By Rich Heidorn Jr.
WASHINGTON — Public power representatives reiterated their case against mandatory capacity markets last week, teaming with wind and solar advocates for a one-day conference as a forum for their criticism.
“After spending or committing over $130 billion … in capacity payments in ISO-NE and PJM, I can safely say that almost nobody is happy with the state of those markets, which remain in a state of flux,” Sue Kelly, CEO of the American Public Power Association, told the inaugural Future Power Markets Summit.
“We think it’s time to rethink them. We believe that a resource adequacy regime that’s based on longer-term planning, bilateral contracting [as in MISO and SPP] and increased respect for state and local decision-making and autonomy — with a residual market capacity market for those who feel the need to go there — actually makes more sense,” she said during a lunch keynote at the conference.
Brian Forshaw, who represents public power systems at the New England Power Pool, used almost identical language. “The consensus of stakeholders throughout the [New England] region is that out of all of our market constructs, the energy market is probably the only one that’s working reasonably well,” he said. He acknowledged concerns that the region is “overly reliant” on natural gas.
James Wilson, a consultant who has worked for environmental groups and state consumer advocates in PJM, lamented that the capacity market — intended as “training wheels” to be removed once the markets found their balance — have remained, saying he would prefer an energy-only market.
Jay Morrison, vice president of regulatory issues for the National Rural Electric Cooperative Association (NRECA), compared capacity markets to a different method of conveyance, likening RTOs’ efforts to tweak the markets to attempting to convert a Ford Pinto into a Formula One race car. “It’s the wrong tool,” he said.
Not everyone at the Sept. 5 conference was critical, however. Katie Guerry, vice president of regulatory affairs for demand response aggregator EnerNOC, noted that DR gets virtually all of its revenue from the “availability payment” from capacity markets and very little from energy or ancillary services.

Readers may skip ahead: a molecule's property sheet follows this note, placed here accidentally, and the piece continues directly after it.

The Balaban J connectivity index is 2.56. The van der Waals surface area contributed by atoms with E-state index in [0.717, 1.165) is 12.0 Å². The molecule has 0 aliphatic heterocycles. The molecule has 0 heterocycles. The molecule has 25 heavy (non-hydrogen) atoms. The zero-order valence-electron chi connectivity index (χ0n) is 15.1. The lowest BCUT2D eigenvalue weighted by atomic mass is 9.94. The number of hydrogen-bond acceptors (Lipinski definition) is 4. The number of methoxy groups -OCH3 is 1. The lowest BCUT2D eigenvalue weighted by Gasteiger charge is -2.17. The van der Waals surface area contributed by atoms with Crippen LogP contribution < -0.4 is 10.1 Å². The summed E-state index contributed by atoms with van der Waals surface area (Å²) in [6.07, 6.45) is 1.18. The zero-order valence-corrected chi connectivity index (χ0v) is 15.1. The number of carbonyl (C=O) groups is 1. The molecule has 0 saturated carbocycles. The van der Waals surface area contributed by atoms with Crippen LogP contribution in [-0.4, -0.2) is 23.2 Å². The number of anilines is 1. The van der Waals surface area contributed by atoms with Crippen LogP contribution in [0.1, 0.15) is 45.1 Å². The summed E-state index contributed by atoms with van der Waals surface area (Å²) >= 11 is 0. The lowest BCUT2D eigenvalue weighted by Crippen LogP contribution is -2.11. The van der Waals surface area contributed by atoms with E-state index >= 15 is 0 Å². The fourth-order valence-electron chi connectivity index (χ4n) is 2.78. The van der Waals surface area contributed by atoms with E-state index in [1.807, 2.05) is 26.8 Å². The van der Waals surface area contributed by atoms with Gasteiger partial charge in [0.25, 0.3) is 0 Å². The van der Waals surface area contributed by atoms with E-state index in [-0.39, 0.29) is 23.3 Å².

Although PJM’s capacity market “is the subject of a lot of concern and criticism, it is the gold standard when you go into countries around the world,” Guerry said. She noted that Alberta is adopting a capacity market with DR on the supply side, like PJM.
Aside from losing DR revenue, “it would significantly increase our costs to serve if there were no centralized markets at all,” Guerry said. “It would be very prohibitive for us.”
The conference, which attracted about 80 people, came after a summer that observers expected to stress test ERCOT’s energy-only market because of its reduced capacity reserves. In addition to APPA and NRECA, the summit’s sponsors were the American Wind Energy Association, American Council on Renewable Energy, Solar Energy Industries Association, Large Public Power Council and Energy Systems Integration Group, a nonprofit educational association for engineers, researchers, technologists and policymakers.
Texas survived the summer with surprisingly modest prices and no generation shortfalls, thanks to better-than-expected generation performance and an early summer system peak that took advantage of above-normal wind.
But Beth Garza, director of ERCOT’s Independent Market Monitor, said 2019 may be a tougher challenge. (See related story, ERCOT Monitor Relieved by End of Summer; Concerned for 2019.)